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Federal City College

Washington, District of Columbia



In its short history, most newspaper accounts of Federal City College tended to focus on the problems and issues it faced—those of politics, academic freedom, academic standards, finances, or facilities.   The seal is courtesy of the University of the District of Columbia.


Federal City College grew out of a John F. Kennedy administration review of higher education in the nation’s capital.  According to the University of the District of Columbia website, The Chase Commission “found a definite and compelling need for public higher education in the District of Columbia. There was a demand for instruction that was affordable, and there was an over whelming desire for learning that would enable residents to participate fully in the unique life of the city.”  Congress passed the Public Education Act in 1966, creating two new colleges—Washington Technical Institute and Federal City College-- “to serve the needs of the community by directing the resources and knowledge gained through education toward the solution to urban problems.” Federal City College opened its doors in 1968.  More than 6,000 persons applied for the 2,400 available places, so that admission was determined by lottery.  Awarded land-grant status, F.C.C. was accredited in 1974.  Enrollment reached 4,500.


But among articles decrying the problems of an open-enrollment urban college, the LA Times—Washington Post News Service (January 3, 1970) reported that there was a remarkable surge in interest in art among F.C.C. students.  With limited resources (three pianos for 75 piano students and a converted warehouse for an art center, for example) enrollment had tripled in art and music courses.  The article noted that the members of the F.C.C. concert band had received the formal training that allowed them to form the top dance and rock bands in the area.


After only ten years of existence, Federal City College was combined with District of Columbia Teachers College and Washington Technical Institute to form a single university unit called University of the District of Columbia., which opened in the fall of 1978

Bricks and Mortar

While seeking a permanent campus, Federal City College was housed in temporary locations around the city.  One of these locations was a 1940’s federal building at the corner of E Street NW and Second Street NW.  This was termed the Language Arts and Natural Sciences Building.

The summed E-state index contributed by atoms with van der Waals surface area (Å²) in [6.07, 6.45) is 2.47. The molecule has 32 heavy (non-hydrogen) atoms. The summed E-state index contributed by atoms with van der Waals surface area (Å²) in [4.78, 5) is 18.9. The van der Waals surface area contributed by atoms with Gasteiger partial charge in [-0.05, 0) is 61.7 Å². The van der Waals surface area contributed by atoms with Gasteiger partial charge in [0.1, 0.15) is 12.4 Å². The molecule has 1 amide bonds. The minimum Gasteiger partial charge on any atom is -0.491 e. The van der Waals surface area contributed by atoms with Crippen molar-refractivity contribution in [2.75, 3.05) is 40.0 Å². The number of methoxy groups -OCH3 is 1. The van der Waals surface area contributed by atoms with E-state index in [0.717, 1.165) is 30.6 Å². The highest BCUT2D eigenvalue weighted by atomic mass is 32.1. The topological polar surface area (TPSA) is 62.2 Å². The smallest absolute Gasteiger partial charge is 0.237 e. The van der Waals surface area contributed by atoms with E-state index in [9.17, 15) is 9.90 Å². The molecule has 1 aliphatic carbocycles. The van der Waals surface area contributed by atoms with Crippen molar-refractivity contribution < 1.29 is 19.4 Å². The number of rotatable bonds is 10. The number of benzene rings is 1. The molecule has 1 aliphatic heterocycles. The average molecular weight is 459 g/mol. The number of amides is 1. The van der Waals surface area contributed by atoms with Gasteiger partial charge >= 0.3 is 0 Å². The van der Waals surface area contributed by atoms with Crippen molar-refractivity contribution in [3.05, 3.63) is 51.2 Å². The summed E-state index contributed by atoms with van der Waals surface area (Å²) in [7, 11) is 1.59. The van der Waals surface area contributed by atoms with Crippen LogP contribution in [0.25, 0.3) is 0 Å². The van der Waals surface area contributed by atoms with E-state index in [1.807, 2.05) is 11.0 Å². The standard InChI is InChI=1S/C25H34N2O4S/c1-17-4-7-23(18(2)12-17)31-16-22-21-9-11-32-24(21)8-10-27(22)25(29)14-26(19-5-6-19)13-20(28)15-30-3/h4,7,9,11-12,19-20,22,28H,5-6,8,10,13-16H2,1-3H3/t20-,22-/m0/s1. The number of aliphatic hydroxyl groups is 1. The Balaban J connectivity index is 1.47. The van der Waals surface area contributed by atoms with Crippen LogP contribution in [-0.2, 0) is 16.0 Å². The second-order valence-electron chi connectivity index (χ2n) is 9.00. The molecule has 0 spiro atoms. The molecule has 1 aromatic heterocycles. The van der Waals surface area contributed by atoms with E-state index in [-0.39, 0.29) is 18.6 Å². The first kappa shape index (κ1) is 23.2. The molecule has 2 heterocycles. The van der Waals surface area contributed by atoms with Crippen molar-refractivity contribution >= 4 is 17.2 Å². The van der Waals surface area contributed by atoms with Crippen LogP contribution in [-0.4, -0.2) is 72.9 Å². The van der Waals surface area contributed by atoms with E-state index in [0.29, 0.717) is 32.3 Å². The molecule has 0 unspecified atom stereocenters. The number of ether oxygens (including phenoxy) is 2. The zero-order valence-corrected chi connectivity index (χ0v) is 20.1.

By the 1980’s, after it was no longer used by the college, this building was described in a UPI release as “now a fire trap crawling with rodents and roaches.”  But it became a center of a contest between the Community for Creative Non-Violence—who supported its use as a homeless shelter—and the federal government.  Ultimately the government promised renovations and leased the building to the C.C.N.V. for $1 a year. After a 14 million dollar renovation, the building was turned over to the city.  It now houses a variety of services under the C.C.N.V.  Some of these services include meals, drug and alcohol rehabilitation, health care, employment and job training, shelter for women, legal advice for homeless, and arts and education.  Above all it shelters more than 1,300 homeless each night.


        Team name: Panthers

        Colors: Black and Gold


Federal City played varsity football from its beginning in 1969 until its merger. In eight seasons, Federal City teams enjoyed little success.  The initial team had a 6-0 record against club sides.  The 1976 team went 6-2.  On the other hand, the 1974 and 1975 teams were a combined 4-16. 


The most successful sports team from Federal City was the women’s basketball team.   The Washington Basketball Blog notes that despite having no home gymnasium and limited financial support, the Pantherettes played in the national AIAW tournament.  Even with a 19-3 record, they were paired with top seeded Delta State in the opening game, losing by two points.


Former Celtics star Sam Jones was hired to develop a strong men’s basketball program at F.C.C.  Plagued by eligibility issues and lack of facilities, his team went 2-24.  Among his players was Randolph Horton.


Randolph Horton (Courtesy of Washington Basketball Blog)

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